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“Where the deer and the antelope play” … where will they play?

Driving east on Woodmen or Highway 24, it’s fairly common to spot a pronghorn or two. It’s the stuff they wrote about in the song, “Home on the Range.” But there is a growing concern that the deer and the antelope (actually pronghorns) will no longer have anywhere to “play” because of development on the eastern plains.Michael Seraphin, public information officer for the Colorado Division of Wildlife southeast region, said it is true there are concerns with how the rapid expansion of areas like Falcon are pushing the animals out of their natural habitat. But it’s not the first time, he said. “The growth in Falcon, although new to the Falcon area, is not a new problem for pronghorn in El Paso County because historically the pronghorn roamed throughout the entire area, including what is now downtown Colorado Springs at one time,” Seraphin said. When areas begin to develop, the pronghorn will naturally move east until they find open plains again, he said.The animals generally adapt to this process because development in most areas is fairly gradual, and the pronghorn may not feel the immediate effects, Seraphin said. “The first effect of the earth moving or scraping of the land is that usually the first plants that grow up under areas that have been disturbed are actually the species of plants that we refer to as weeds, but (are what) pronghorn (like to) eat,” he said. “In the very short term, there is a bump in available foliage for them because the earth gets disturbed and the weeds grow in and, in fact, that’s what the pronghorn prefer.”He said the long-term effects of losing their wide-open spaces is harder on the pronghorns and can eventually impact their overall population.The DOW regulates the number of pronghorn within the state of Colorado rather than regulating in individual counties. “We manage pronghorn in Colorado on more of a large-scale picture, a statewide picture,” he said. “We estimate in the state there are approximately 60,000 pronghorn … and that’s more than there were 40 years ago. That’s because we regulate the amount of animals that are hunted each year.”Seraphin said the DOW has devised a temporary solution for the pronghorns’ diminishing habitat. “Because there will not continue to be enough available habitat for them, we have increased the number of hunting licenses that we are going to issue this year, as a temporary thing, because some of those animals would perish if not harvested,” he said.Others think there are alternative solutions.”The most logical solution, using this situation as an example, whenever we look at our natural resources, our water, our soils, everything, we realize that there is a point where there begins to be damaged,” said Linda Cope, co-founder of Wild Forever, a wildlife rehabilitation organization. “We need to take that into account, and we need to make provisions for it. It’s the same with wildlife.”Cope doesn’t deny that development is necessary, but she said coexistence is the key to solving this situation. “Why can’t developers come up with master plans looking at migration corridors and … certain habitats?” she asked. “And when they do development in that area (make sure) the recommendations of the Division of Wildlife are followed so the animal can be a part of our lives, survive and thrive and still have some of its natural habitat.”Cope said she also is of the understanding that El Paso County requires developers to obtain a report from the DOW about how their development will affect the area; she also said she doesn’t believe the developers are required to follow DOW recommendations. The DOW reports with recommendations should be mandatory and taken seriously, she said.Carl Schueler, El Paso County long range planning division manager, said developers involved with major projects are required to do a wildlife impact report and submit it to the county and the DOW. The county can then choose to comment or not. “They typically do not comment,” he said, adding that the county does have DOW master plans in place showing low, medium and high levels of impact a development would have on wildlife. Developers can access those plans before building.For now, the pronghorn are thinning but still roaming near Falcon, but as development continues, they will most likely be heading east to find another home on the range.Fun facts about pronghorns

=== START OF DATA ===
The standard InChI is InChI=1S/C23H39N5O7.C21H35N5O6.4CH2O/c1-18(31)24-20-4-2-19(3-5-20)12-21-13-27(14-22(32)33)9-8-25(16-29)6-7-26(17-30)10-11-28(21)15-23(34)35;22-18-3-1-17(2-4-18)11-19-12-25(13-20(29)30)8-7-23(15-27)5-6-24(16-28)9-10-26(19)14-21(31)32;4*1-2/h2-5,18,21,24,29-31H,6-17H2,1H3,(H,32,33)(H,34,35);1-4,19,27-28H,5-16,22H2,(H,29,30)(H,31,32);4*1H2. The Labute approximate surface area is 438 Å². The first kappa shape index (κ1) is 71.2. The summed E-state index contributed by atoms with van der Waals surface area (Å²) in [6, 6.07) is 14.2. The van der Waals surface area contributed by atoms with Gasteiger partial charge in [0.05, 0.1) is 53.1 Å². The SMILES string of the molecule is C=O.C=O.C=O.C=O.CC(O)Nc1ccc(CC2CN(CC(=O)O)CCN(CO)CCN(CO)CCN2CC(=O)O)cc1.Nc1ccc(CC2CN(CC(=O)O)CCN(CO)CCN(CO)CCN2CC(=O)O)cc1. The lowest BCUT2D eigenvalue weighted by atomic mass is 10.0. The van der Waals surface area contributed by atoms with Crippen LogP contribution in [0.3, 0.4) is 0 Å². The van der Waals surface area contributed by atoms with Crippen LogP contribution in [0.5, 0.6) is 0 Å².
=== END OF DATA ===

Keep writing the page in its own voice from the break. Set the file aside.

• A unique animal, the pronghorn’s scientific name, Antilocapra Americana, means “American antelope goat.”
  • The deer-like pronghorn is neither antelope nor goat – it is the sole surviving member of an ancient family dating back 20 million years.
  • The pronghorn is the only animal in the world with branched horns (not antlers), and the only animal in the world to shed its horns, as if they were antlers.
  • The pronghorn is the fastest animal in the western hemisphere, running in 20-foot bounds at up to 60 miles per hour.

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